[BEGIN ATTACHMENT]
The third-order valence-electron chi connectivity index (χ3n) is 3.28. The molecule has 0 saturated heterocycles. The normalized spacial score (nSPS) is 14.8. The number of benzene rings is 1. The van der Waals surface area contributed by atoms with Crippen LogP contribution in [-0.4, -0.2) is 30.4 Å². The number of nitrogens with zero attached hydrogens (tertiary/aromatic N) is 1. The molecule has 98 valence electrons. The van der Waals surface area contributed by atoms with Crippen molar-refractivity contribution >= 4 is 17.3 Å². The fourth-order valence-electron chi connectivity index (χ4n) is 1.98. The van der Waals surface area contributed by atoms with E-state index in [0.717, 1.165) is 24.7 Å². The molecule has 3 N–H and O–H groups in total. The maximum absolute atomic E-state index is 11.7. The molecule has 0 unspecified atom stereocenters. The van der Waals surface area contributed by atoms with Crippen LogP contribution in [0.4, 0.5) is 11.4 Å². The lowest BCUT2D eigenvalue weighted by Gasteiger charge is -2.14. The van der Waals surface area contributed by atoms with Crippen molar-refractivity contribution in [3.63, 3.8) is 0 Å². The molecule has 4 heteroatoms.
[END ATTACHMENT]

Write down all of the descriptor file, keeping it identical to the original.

The third-order valence-electron chi connectivity index (χ3n) is 3.28. The molecule has 0 saturated heterocycles. The normalized spacial score (nSPS) is 14.8. The number of benzene rings is 1. The van der Waals surface area contributed by atoms with Crippen LogP contribution in [-0.4, -0.2) is 30.4 Å². The number of nitrogens with zero attached hydrogens (tertiary/aromatic N) is 1. The molecule has 98 valence electrons. The van der Waals surface area contributed by atoms with Crippen molar-refractivity contribution >= 4 is 17.3 Å². The fourth-order valence-electron chi connectivity index (χ4n) is 1.98. The van der Waals surface area contributed by atoms with E-state index in [0.717, 1.165) is 24.7 Å². The molecule has 3 N–H and O–H groups in total. The maximum absolute atomic E-state index is 11.7. The molecule has 0 unspecified atom stereocenters. The van der Waals surface area contributed by atoms with Crippen LogP contribution in [0.4, 0.5) is 11.4 Å². The lowest BCUT2D eigenvalue weighted by Gasteiger charge is -2.14. The van der Waals surface area contributed by atoms with Crippen molar-refractivity contribution in [3.63, 3.8) is 0 Å². The molecule has 4 heteroatoms.